Meet the Shark Attack Survivor Who Invented Cage Diving

Cage diving is among the most popular underwater activities nowadays.

Those who desire to go up close and personal with Great Whites have dive into the ocean, sealed in a cage hopeful to have their very own “Jaws” experience.

Surprisingly, most people don’t know how cage diving came about in the first place. In quite a fascinating story, it was invented by a man who survived one of the world’s deadliest shark attacks in history.

Rodney Fox has always felt an affinity towards the sea. He grew up spearfishing and often came home with the freshest and largest catch of the day. He was also the reigning South Australian Spear Fishing Champion in 1962—until that fateful day in 1963 when a Great White Shark of Aldinga Beach, 50km south of Adelaide, attacked him.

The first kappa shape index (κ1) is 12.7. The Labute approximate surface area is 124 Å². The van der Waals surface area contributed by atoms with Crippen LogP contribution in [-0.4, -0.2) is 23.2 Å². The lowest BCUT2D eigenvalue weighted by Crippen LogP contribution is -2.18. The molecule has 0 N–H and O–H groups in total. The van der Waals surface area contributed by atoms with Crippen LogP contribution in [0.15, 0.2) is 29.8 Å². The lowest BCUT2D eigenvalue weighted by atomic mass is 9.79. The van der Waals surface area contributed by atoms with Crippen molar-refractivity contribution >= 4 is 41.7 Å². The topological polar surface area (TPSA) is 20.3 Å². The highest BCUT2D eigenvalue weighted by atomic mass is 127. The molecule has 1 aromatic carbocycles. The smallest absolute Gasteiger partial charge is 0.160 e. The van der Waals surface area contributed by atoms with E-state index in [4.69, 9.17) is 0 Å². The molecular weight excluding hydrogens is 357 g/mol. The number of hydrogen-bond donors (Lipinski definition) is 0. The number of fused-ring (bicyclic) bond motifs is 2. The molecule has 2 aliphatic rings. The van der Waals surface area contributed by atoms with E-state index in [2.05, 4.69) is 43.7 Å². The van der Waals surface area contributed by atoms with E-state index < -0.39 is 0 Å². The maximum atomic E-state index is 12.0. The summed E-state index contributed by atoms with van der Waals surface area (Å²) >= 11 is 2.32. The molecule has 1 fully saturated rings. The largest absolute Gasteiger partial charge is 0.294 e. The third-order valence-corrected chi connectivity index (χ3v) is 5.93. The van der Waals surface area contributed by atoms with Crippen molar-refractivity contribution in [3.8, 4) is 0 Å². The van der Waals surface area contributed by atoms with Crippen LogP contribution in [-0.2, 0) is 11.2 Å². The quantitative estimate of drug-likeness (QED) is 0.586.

“I felt like I’d been hit by a train,” Rodney shares. “My chest was clamped, like in a vice. I was a bone in a dog’s mouth.”

Miraculously, events lined up in Rodney’s favor and he managed to surface onto the water and be able to survive to tell the tale. He had a total of 462 stitches and still has a shark tooth embedded in his wrist.

To conquer his newfound fear for sharks, he began to study them. It was one trip to the Adelaide Zoo that will forever change the way the world sees sharks, literally. When he saw a caged lion, he decided to give the process a try. This time, putting a human being in a cage to be lowered into the deep blue sea.

Cage diving isn’t just another tourist attraction that put Rodney on the map. It became an educational experience, which taught countless people that sharks aren’t mindless creatures that roam the sea.

To this day, Rodney Fox continues his advocacy. His passion for the very thing that almost killed him lives on.